Trainee doctors with higher BMAT scores are more likely to pass MRCP postgrad medical examinations
Trainee doctors who achieve higher scores in the BioMedical Admissions Test (BMAT) are more likely to pass their Membership of Royal College of Physicians (MRCP) postgraduate examinations, including the Practical Assessment of Clinical Examination Skills (PACES), according to a new study.
Sourcing data from the UK Medical Education Database (UKMED), a team of experts looked at the relationship between University Clinical Aptitude Test (UCAT) and BMAT scores, both of which are used to select doctors into UK universities.
The team who carried out the study looked at data from 3000 doctors who graduated between 2006 and 2018. They found that BMAT Sections 1 and 2 are predictive of passing MRCP Part 1 and 2 knowledge examinations, and Section 1 of BMAT is a good predictor of passing the PACES exam, which assesses essential practical skills, such as communication and patient welfare, in a clinical setting. One of the most notable findings from the study was that trainee doctors who had higher scores in BMAT Section 1 had an increased chance of passing the PACES qualification at first attempt.
Dr Kevin Cheung from Cambridge University Press & Assessment was part of the research team, alongside colleagues from UCL Medical School, the General Medical Council and Hull York Medical School. He explained:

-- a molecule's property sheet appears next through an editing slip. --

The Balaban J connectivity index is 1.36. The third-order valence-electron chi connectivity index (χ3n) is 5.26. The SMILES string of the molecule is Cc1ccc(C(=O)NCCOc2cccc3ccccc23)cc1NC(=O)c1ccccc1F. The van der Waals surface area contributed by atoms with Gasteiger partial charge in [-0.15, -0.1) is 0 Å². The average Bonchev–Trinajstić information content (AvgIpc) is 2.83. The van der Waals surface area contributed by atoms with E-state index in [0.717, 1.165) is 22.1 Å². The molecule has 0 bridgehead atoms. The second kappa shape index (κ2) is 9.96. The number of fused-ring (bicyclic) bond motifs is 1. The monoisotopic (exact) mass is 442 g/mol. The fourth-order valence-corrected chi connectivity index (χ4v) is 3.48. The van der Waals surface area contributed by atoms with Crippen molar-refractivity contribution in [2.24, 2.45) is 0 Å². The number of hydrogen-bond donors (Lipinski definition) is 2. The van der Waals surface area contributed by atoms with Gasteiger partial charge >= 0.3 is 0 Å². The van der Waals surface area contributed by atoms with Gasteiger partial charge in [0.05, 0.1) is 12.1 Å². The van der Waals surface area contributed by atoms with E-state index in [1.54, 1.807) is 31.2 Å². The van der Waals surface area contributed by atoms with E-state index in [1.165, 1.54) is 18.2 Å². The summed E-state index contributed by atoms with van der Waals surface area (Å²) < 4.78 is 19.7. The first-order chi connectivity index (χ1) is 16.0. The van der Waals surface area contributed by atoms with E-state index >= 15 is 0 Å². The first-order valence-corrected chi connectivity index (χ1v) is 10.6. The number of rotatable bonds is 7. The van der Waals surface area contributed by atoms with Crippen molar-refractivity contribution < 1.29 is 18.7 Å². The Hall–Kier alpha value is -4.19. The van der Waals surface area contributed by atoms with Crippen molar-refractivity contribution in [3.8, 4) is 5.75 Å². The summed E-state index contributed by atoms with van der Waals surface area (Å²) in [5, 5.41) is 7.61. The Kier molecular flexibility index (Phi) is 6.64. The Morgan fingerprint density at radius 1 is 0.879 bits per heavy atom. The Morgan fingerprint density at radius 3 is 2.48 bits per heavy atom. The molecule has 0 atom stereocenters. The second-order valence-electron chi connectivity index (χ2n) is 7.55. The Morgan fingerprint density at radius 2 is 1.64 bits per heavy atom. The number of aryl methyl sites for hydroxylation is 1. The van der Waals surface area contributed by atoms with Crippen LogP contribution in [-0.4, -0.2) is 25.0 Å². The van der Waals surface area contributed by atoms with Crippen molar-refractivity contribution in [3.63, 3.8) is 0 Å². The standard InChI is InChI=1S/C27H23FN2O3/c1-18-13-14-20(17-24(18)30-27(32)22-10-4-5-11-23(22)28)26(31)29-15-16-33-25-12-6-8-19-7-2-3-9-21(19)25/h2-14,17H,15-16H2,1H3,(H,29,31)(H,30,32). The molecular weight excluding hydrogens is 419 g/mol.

‘We found that doctors who had higher BMAT scores were more likely to perform well in their postgraduate PACES qualification, which is really encouraging. BMAT covers critical thinking skills such as verbal reasoning. These are key tasks that trainee doctors face in a clinical setting’.
This is one of the first studies to also establish that BMAT predicts positive postgraduate outcomes, at least seven years later. The study showed that an aggregated score across BMAT Sections 1 and 2 positively predicts an increased likelihood of passing the MRCP exams. The analyses accounted for previous educational attainment (i.e. A Level and GCSE scores), showing that BMAT adds incremental value to predicting success later in training.
BMAT is developed by Cambridge University Press & Assessment and is used by universities around the world to help select applicants for medical, dental, biomedical and veterinary degree programmes*.
The full paper is available at: https://bmjopen.bmj.com/content/12/2/e056129.full